VV gave lectures in almost all the important cities of the country and also led national campaigns against the ruthless repression of the Andhra Pradesh government. Never prioritising his own health, VV travelled and spoke across the state, in scorching summers and torrential rains. His speeches were heard by almost every class of the Telugu society, including rural tenant farmers, the landless poor, urban labourers, mine workers, students, the youth, writers, academics, women, minority communities, adivasi communities, and lawyers. Interspersed with literature and sociopolitical context of the times, his speeches always presented hope towards a better future.
Varavara Rao was the editor of a Telugu literary magazine for over 25 years. As mentioned in Part 1, when he was in high school, VV had helped his brothers run a handwritten journal, and during his Master’s in Hyderabad, he was involved in starting a literary magazine. Soon, an organisation called Seven Stars Syndicate roped him in to run a quarterly literary magazine called Navata. Poet Sri Sri agreed to be the Chief Editor of that magazine and contributed a poem called “Jananam Mudaavaham” after VV’s solicitation.
Navata, however, was a failed experiment as he had differences with the editorial team of which he was not made a part of. This failure sparked an urge in him to start a journal for poetry and modern literature exclusively. When he was leaving New Delhi for the job in Mahabubnagar, a friend told him at the railway station, “You are destined to run a literary journal. No one can run a literary magazine in Telugu but you. It’s your duty”.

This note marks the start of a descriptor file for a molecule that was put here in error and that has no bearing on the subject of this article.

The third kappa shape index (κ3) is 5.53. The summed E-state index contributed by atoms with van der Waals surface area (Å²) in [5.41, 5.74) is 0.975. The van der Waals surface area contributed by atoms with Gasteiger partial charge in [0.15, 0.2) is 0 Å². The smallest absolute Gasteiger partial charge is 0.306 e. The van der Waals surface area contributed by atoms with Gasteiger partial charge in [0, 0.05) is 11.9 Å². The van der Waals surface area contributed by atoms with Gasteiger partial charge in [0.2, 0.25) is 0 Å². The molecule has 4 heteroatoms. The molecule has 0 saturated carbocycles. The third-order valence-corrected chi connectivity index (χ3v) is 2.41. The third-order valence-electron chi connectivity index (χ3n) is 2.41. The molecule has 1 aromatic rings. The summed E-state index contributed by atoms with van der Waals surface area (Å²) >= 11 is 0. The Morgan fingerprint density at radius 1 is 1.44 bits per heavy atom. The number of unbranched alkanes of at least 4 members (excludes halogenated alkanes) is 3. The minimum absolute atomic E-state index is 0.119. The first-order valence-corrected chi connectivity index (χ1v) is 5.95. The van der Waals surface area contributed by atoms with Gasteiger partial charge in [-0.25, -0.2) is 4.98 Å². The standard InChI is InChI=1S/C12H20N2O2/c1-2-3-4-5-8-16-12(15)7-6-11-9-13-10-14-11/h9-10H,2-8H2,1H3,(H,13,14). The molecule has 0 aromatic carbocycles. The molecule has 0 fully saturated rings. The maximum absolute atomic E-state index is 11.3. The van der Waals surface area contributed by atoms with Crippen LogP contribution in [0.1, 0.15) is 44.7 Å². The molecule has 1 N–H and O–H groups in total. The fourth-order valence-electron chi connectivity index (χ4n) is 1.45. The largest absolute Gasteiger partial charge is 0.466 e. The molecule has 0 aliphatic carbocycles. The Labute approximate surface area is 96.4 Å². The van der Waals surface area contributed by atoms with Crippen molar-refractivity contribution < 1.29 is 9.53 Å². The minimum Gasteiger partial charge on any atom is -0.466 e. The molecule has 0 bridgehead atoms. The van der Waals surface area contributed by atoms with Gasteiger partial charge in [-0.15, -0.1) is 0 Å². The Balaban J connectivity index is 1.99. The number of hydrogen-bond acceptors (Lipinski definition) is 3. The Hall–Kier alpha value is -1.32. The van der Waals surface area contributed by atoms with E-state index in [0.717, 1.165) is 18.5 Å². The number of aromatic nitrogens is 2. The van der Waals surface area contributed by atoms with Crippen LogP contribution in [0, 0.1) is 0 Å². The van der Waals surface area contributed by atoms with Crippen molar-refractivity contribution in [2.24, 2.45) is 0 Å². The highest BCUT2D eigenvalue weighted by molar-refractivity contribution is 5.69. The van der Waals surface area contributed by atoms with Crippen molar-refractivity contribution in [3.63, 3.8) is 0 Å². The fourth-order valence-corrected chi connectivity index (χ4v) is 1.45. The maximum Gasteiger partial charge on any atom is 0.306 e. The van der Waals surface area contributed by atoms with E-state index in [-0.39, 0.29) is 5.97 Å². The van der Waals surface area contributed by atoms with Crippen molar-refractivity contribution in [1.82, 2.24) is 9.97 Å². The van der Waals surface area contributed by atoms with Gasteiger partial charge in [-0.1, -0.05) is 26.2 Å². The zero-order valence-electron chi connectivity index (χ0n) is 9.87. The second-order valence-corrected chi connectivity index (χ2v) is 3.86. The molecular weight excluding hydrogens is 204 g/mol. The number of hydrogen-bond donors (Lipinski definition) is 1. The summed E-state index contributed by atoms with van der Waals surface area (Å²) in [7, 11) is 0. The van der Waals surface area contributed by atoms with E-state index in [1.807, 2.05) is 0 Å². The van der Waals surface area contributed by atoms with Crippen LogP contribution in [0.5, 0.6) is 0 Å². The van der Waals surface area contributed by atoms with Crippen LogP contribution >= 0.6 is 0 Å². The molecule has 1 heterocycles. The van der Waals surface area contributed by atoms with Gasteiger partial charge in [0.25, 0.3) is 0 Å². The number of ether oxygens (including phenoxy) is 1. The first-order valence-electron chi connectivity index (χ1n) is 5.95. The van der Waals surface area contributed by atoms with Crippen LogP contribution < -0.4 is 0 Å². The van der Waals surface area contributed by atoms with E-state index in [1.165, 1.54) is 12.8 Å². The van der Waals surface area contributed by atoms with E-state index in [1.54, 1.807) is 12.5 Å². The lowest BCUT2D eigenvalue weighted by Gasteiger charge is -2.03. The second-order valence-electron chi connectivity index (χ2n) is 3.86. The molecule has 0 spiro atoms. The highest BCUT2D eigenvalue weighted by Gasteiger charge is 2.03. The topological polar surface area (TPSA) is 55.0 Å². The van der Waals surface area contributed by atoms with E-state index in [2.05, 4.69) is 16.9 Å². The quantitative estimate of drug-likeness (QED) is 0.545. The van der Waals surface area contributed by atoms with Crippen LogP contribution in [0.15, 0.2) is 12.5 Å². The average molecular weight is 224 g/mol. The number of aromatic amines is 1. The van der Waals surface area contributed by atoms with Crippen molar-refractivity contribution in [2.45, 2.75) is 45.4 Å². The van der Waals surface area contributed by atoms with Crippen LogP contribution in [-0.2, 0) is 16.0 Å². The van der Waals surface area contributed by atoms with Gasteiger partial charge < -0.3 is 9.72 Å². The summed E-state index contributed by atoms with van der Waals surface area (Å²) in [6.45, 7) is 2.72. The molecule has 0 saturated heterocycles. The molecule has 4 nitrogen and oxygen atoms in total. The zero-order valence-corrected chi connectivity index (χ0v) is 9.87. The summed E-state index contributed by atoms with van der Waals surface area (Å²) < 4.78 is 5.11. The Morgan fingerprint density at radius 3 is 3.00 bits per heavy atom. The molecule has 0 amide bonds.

As he returned to Jadcherla in Mahabubnagar, there was a discussion among his poet-friends, including the veteran poet Bal Gangadhar Tilak, to start a journal for poetry. Tilak passed away in the middle of these discussions. The first issue of Srjana was released in his memory in November 1966. Four friends, Ganta Ramanna, a student of philosophy and a long time friend of VV’s, Telugu lecturer Venumuddala Narasimhareddy, and an Economics lecturer Ampasayya Naveen, along with Varavara Rao, buckled up to run Srjana. The journal that began as a quarterly turned into a monthly after 1970. In the following couple of decades, it played the historical role in fuelling the revolutionary movement through literature. Except during the Emergency, which lasted 2 years, and then 4 years between 1985 and 89, Srjana was published consistently till 1992. It inspired many young writers, poets and intellectuals to enter the politically charged literary climate between the 1970s and 80s. The responsibility of running Srjana was of a collective called “Sahitee Mitrulu” (Literary Friends), which was, in fact, single handedly managed by VV. When he was arrested in October 1973, his life-partner Hemalatha became its official publisher, who also suffered two jail terms for taking up the responsibility. VV continued to give it the literary and political direction it needed, along with taking up other tasks like its financial management. Many more literary journals like Vidyullata, Pilupu, Aruna Taara, Kranti, Radical March and Spring Thunder that actively spoke for an alternative culture ran under the guidance of VV.